The gross domestic product (GDP) of a country is the overall value of all the goods and services produced by and within a country over a given span of time. Generally, it is calculated on an annual basis. The potential GDP of a country is the ideal, or maximum possible GDP for that country if unemployment is at a minimum and all industries, offices, and services are operating at maximum possible output. The actual GDP of a country is the real, or actual, value of all goods and services produced. Actual and potential GDP are often compared to produce one indicator of a country's relative economic health.
Economists use several methods for calculating the GDP of a country, but the differences are really nothing more than variations on adding up the separate components, and each method will result in very similar numbers. Actual and potential GDP are used to produce an indicator of the relative economic condition of a country. The difference between potential and actual GDP is the GDP or output gap and is found by comparing the potential GDP to the actual one.
In times of economic boom, the actual GDP can surpass the potential GDP. This is due to a number of factors, primarily the international demand for that country's goods and services, which increases their value. Unemployment is at a minimum, and business and industry are operating at maximum or even above what are generally thought of as maximum levels due to overtime hours and production improvements.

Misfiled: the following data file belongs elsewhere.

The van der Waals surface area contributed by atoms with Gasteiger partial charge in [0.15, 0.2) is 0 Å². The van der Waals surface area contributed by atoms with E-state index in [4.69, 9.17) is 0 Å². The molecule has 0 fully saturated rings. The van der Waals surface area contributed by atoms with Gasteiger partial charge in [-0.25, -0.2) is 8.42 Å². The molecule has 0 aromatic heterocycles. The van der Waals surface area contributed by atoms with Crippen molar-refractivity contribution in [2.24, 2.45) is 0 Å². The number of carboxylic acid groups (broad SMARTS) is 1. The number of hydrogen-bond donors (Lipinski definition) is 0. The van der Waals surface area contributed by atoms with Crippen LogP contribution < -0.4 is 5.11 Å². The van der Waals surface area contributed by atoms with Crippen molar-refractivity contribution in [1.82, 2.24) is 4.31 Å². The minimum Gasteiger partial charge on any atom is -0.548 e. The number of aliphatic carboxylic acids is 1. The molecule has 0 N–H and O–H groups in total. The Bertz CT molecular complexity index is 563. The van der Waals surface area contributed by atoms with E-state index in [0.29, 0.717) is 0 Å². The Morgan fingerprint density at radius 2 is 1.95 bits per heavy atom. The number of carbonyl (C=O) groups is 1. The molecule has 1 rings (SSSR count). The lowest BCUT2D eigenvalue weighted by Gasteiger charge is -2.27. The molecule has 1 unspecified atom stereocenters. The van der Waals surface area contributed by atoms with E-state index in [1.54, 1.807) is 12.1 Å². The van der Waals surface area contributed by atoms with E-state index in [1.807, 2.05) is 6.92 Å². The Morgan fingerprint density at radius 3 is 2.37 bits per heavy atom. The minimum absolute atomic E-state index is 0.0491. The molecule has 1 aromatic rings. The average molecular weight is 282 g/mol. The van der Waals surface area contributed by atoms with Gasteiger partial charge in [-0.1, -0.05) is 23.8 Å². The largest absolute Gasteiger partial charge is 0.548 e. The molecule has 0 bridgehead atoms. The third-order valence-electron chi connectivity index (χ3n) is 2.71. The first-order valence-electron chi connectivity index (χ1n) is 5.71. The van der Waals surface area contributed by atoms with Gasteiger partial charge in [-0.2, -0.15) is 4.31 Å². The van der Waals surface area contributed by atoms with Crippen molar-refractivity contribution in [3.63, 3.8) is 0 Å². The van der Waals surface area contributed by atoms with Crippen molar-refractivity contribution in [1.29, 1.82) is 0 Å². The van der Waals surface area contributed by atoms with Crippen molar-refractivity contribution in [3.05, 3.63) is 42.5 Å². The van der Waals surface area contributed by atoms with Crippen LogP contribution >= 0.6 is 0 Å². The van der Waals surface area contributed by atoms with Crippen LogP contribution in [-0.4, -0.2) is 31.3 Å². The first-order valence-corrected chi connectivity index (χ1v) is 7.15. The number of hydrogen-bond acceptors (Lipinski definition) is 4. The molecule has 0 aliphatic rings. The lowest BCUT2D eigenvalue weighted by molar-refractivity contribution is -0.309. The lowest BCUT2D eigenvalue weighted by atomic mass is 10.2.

During times of economic recession or depression, the actual GDP will be less than the potential GDP. This is generally due to the fact that during such economic conditions, unemployment is higher, meaning consumers spend less and companies produce fewer goods and services. The greater the gap between the two GDP figures, the greater the boom or downturn. The annual rate of growth of actual GDP can be another indicator of economic health.
Actual GDP, while often used as a primary indicator of a country's relative economic health, can also be used to derive several other kinds of information. By comparing this figure to population figures, for example, it can be used to determine the relative standard of living for a given country. This figure is called per capita GDP. The higher the actual GDP and the lower the population, the higher the per capita GDP will be, implying a higher standard of living.